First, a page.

by Courtney Mullins, Senior Communications Officer, Équiterre, from COP24 in Katowice, Poland
You can smell the coal in the air in Katowice. A fellow Quebecer’s white cell phone case is now grey. At a press conference yesterday, a Polish doctor said that air pollution from coal is a medical emergency, and Al Gore gave us the following stat: a baby born in Warsaw today will inhale the equivalent of 1,000 cigarettes in the first year of his or her life from smog and other air pollutants.
Coming from Quebec, where hydroelectricity is the predominant source of energy, it’s a pretty sobering experience to feel the coal pollution outside the walls of my first UNFCCC COP. And to realize to what an extent it is still so fully ingrained in the cultures and economies of certain regions. Polish President, Andrzej Duda, opened COP24 with a speech in which he argued that coal “does not contradict the protection of the climate and the progress of climate protection,” stating that it would be hard for Poland not to use the 200 years-worth of coal that it has in supply. This was his opening speech. Meant to inspire…
But the beauty of these COPs is how they bring the world together, to shine a light on what each nation is doing in the face of the climate crisis. To call each other out on lagging behind and not doing our part, and to be inspired by the ingenuity and leadership of our fellow countries.
After listening to New Zealand and Costa Rica’s plans for going to net-zero emissions, and hearing about a new report for the European transition to 100% renewables, I attended a press conference about a new report on Canada’s oil and gas industry. My bubble was popped. Oh right, we’re not all making this energy transition quite so quickly.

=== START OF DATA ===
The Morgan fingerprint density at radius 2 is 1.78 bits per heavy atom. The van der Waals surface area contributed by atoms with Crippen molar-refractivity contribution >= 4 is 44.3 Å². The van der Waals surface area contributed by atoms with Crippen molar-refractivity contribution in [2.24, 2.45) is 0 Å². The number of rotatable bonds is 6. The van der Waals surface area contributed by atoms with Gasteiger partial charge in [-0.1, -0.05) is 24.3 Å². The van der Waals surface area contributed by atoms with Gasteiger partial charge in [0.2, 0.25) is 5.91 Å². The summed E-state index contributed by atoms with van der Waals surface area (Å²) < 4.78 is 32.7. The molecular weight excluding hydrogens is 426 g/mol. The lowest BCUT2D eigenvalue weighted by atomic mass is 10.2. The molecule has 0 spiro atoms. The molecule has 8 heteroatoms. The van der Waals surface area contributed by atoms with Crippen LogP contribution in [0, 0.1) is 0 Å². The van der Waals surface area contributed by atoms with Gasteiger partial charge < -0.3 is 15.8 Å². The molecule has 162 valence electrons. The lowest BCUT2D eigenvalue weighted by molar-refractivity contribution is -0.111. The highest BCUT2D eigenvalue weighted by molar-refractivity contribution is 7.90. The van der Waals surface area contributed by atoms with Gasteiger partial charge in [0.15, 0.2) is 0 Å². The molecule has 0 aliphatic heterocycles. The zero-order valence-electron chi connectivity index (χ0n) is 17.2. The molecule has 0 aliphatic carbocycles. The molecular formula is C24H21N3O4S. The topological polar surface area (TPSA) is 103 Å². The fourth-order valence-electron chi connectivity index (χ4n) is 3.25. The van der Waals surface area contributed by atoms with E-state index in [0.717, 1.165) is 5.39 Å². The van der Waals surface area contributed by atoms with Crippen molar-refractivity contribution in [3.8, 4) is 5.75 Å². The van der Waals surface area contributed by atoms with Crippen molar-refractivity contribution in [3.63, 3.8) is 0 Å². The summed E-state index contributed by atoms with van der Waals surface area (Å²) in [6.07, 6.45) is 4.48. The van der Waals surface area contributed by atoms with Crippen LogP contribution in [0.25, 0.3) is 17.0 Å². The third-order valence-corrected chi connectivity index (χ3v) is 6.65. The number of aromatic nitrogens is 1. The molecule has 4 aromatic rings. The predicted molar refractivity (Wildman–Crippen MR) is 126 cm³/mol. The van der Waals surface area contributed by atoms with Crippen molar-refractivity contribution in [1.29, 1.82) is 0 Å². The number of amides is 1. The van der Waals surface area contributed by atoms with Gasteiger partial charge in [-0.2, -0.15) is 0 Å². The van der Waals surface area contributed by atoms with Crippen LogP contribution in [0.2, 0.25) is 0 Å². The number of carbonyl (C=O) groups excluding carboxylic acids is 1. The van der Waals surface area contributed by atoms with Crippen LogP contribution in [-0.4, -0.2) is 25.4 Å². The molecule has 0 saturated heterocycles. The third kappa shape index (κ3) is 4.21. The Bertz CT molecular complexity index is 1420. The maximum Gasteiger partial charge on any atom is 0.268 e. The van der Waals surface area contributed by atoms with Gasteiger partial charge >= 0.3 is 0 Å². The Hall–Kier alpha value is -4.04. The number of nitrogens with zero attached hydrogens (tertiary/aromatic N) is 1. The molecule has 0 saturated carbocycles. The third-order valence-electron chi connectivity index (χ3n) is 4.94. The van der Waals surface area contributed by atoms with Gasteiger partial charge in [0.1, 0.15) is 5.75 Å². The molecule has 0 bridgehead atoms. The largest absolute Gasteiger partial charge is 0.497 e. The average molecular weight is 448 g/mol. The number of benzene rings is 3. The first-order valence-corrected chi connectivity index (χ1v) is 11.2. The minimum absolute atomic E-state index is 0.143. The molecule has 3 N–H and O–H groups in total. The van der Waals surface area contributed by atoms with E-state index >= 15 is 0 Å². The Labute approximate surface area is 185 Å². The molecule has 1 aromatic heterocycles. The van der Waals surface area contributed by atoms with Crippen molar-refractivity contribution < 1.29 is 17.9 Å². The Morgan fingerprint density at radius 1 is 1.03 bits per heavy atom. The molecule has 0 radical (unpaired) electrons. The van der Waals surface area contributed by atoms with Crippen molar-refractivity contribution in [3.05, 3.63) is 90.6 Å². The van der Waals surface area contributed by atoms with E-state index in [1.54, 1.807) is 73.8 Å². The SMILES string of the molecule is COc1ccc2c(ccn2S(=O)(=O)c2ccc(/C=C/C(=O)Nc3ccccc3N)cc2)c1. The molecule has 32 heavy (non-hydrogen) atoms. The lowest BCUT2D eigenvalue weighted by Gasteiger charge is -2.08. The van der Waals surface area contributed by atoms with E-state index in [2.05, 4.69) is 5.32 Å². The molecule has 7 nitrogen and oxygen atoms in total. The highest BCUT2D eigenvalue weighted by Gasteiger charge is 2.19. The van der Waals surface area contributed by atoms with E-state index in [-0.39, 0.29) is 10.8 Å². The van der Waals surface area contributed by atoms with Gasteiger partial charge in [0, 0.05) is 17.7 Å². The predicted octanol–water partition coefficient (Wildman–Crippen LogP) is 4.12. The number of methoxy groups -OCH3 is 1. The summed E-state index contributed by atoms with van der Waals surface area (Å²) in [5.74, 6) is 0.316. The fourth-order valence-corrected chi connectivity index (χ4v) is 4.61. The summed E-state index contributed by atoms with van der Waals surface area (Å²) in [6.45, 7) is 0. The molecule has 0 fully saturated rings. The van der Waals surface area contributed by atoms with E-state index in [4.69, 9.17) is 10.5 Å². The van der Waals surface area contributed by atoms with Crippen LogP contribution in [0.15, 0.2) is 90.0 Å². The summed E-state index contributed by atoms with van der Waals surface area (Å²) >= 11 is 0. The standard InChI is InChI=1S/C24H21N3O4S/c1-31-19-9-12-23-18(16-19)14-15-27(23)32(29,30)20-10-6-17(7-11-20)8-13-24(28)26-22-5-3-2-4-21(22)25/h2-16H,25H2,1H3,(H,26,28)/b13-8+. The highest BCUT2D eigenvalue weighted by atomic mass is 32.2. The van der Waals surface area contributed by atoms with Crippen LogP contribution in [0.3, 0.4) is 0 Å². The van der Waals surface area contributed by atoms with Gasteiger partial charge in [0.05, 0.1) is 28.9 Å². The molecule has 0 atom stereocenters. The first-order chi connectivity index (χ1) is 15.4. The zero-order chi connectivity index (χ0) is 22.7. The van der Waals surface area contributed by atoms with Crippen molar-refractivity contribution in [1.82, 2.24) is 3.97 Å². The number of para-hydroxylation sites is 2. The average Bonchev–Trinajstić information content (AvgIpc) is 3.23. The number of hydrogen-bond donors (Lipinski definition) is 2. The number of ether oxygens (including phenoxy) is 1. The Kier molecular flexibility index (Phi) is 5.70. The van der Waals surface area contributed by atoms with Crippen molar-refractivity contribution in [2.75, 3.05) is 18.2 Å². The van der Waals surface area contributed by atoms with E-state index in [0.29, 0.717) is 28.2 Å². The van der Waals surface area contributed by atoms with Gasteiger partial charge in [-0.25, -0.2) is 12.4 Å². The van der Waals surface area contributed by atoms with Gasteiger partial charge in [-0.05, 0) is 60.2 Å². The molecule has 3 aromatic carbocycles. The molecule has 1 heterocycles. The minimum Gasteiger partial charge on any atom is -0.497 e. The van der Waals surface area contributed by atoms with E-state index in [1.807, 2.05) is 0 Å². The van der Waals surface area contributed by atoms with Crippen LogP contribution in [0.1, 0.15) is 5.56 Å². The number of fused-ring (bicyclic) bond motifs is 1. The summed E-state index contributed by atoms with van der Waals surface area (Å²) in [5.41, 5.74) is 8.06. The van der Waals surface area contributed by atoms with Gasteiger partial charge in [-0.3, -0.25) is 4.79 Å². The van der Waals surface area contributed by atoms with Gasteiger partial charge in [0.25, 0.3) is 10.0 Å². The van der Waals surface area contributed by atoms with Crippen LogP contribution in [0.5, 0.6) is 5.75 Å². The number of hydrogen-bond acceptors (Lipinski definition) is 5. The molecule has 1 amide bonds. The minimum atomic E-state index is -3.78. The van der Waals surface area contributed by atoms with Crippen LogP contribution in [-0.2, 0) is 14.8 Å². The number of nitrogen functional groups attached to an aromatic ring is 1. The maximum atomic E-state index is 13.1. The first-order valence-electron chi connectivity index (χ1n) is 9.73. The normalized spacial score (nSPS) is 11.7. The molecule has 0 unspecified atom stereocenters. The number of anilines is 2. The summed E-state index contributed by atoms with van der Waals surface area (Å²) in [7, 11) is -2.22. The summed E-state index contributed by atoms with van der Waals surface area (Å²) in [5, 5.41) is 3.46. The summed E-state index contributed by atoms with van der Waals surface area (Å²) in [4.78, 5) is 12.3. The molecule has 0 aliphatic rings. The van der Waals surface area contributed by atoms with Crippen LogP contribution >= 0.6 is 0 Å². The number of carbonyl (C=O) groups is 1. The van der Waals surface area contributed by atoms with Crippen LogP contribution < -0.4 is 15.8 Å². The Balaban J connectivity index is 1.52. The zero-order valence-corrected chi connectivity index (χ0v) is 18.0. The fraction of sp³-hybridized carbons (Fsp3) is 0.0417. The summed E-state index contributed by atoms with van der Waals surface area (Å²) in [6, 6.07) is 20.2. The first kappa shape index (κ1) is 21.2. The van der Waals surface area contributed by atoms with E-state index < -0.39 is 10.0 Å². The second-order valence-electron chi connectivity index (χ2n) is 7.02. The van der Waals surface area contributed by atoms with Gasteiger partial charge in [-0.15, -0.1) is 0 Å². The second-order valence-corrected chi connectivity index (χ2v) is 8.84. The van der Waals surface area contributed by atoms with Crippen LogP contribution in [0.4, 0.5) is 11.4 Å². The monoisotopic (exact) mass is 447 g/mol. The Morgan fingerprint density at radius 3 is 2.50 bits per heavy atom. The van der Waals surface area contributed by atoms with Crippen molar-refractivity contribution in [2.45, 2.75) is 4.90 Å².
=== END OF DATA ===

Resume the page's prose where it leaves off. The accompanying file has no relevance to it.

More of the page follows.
At a COP where the keyword is AMBITION and everyone is calling for the Parties to make more ambitious pledges in order to keep global warming to less than 1.5C below pre-industrial levels, Canadian civil society groups have been calling on our federal government to show leadership. We’ve seen that leadership in Canada’s co-initiation of the Powering Past Coal alliance with the UK at COP23 last year, which now has over 75 members. We’ve seen that leadership in the creation of the Task Force on the Just Transition for Canadian Coal Power Workers and Communities, and we’ve seen that leadership in the recent announcement that Canada is moving towards its phase-out of coal electricity by 2030 (which will result in 260 avoided premature mortalities; 40,000 fewer asthma episodes; and 190,000 fewer days of breathing difficulty and reduced activity in Canada by 2055). In the words of federal Environment and Climate Change Minister, Catherine McKenna, “We didn’t get out of the Stone Age because we ran out of stones. We got smarter.”
Though the final outcome of COP24 is not as ambitious as hoped, Parties were successful in laying the groundwork for the rulebook for the Paris Agreement, and they are being called on to come back with more ambition at the next two COPs.
But more needs to be done. If I heard it once at COP24, I heard it twenty-five times: limiting average warming to 1.5C is technologically and financially feasible - it just takes political will. And as UN Secretary General Antonio Guterres said when he returned to Katowice this week, “To waste this opportunity would compromise our last best chance to stop runaway climate change. It would not only be immoral, it would be suicidal.”